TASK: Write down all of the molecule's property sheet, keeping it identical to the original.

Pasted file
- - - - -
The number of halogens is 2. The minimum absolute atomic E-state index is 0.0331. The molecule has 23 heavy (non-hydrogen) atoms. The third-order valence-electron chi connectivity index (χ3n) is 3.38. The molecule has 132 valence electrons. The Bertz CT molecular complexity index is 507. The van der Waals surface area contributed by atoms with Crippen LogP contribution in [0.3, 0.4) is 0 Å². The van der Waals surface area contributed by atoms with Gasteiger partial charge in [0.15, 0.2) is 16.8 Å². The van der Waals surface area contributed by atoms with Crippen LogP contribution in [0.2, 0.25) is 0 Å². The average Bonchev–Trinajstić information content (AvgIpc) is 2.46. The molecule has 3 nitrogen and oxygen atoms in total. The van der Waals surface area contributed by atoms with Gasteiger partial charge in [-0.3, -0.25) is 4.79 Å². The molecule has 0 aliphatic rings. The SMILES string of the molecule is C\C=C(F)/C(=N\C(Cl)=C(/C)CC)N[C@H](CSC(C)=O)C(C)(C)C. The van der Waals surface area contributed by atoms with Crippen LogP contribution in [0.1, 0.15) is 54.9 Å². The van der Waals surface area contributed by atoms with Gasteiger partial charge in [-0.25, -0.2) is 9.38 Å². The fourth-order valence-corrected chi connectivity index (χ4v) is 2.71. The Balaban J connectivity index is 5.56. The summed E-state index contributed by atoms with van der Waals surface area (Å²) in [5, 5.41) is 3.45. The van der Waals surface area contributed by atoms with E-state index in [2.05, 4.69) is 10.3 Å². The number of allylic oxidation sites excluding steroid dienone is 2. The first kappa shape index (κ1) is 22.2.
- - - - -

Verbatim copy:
The number of halogens is 2. The minimum absolute atomic E-state index is 0.0331. The molecule has 23 heavy (non-hydrogen) atoms. The third-order valence-electron chi connectivity index (χ3n) is 3.38. The molecule has 132 valence electrons. The Bertz CT molecular complexity index is 507. The van der Waals surface area contributed by atoms with Crippen LogP contribution in [0.3, 0.4) is 0 Å². The van der Waals surface area contributed by atoms with Gasteiger partial charge in [0.15, 0.2) is 16.8 Å². The van der Waals surface area contributed by atoms with Crippen LogP contribution in [0.2, 0.25) is 0 Å². The average Bonchev–Trinajstić information content (AvgIpc) is 2.46. The molecule has 3 nitrogen and oxygen atoms in total. The van der Waals surface area contributed by atoms with Gasteiger partial charge in [-0.3, -0.25) is 4.79 Å². The molecule has 0 aliphatic rings. The SMILES string of the molecule is C\C=C(F)/C(=N\C(Cl)=C(/C)CC)N[C@H](CSC(C)=O)C(C)(C)C. The van der Waals surface area contributed by atoms with Crippen LogP contribution in [0.1, 0.15) is 54.9 Å². The van der Waals surface area contributed by atoms with Gasteiger partial charge in [-0.25, -0.2) is 9.38 Å². The fourth-order valence-corrected chi connectivity index (χ4v) is 2.71. The Balaban J connectivity index is 5.56. The summed E-state index contributed by atoms with van der Waals surface area (Å²) in [5, 5.41) is 3.45. The van der Waals surface area contributed by atoms with E-state index in [2.05, 4.69) is 10.3 Å². The number of allylic oxidation sites excluding steroid dienone is 2. The first kappa shape index (κ1) is 22.2.